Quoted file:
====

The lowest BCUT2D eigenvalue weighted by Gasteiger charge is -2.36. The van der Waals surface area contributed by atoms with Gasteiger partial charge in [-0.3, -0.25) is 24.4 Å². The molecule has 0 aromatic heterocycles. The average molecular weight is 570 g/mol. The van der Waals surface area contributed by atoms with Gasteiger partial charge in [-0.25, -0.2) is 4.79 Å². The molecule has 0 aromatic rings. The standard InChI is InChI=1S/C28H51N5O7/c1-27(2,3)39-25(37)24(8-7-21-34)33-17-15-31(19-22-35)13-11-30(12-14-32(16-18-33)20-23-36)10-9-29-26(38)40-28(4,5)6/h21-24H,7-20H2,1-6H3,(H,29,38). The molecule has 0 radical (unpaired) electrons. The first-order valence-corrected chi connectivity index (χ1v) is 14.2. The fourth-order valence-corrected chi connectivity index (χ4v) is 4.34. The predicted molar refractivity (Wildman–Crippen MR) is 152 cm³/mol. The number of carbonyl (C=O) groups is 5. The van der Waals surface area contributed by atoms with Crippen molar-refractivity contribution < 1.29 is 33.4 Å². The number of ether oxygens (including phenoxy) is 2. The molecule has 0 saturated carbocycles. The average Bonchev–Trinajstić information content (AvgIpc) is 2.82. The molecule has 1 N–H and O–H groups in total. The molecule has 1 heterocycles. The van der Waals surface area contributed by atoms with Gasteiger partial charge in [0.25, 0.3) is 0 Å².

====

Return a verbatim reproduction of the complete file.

The lowest BCUT2D eigenvalue weighted by Gasteiger charge is -2.36. The van der Waals surface area contributed by atoms with Gasteiger partial charge in [-0.3, -0.25) is 24.4 Å². The molecule has 0 aromatic heterocycles. The average molecular weight is 570 g/mol. The van der Waals surface area contributed by atoms with Gasteiger partial charge in [-0.25, -0.2) is 4.79 Å². The molecule has 0 aromatic rings. The standard InChI is InChI=1S/C28H51N5O7/c1-27(2,3)39-25(37)24(8-7-21-34)33-17-15-31(19-22-35)13-11-30(12-14-32(16-18-33)20-23-36)10-9-29-26(38)40-28(4,5)6/h21-24H,7-20H2,1-6H3,(H,29,38). The molecule has 0 radical (unpaired) electrons. The first-order valence-corrected chi connectivity index (χ1v) is 14.2. The fourth-order valence-corrected chi connectivity index (χ4v) is 4.34. The predicted molar refractivity (Wildman–Crippen MR) is 152 cm³/mol. The number of carbonyl (C=O) groups is 5. The van der Waals surface area contributed by atoms with Crippen molar-refractivity contribution < 1.29 is 33.4 Å². The number of ether oxygens (including phenoxy) is 2. The molecule has 0 saturated carbocycles. The average Bonchev–Trinajstić information content (AvgIpc) is 2.82. The molecule has 1 N–H and O–H groups in total. The molecule has 1 heterocycles. The van der Waals surface area contributed by atoms with Gasteiger partial charge in [0.25, 0.3) is 0 Å².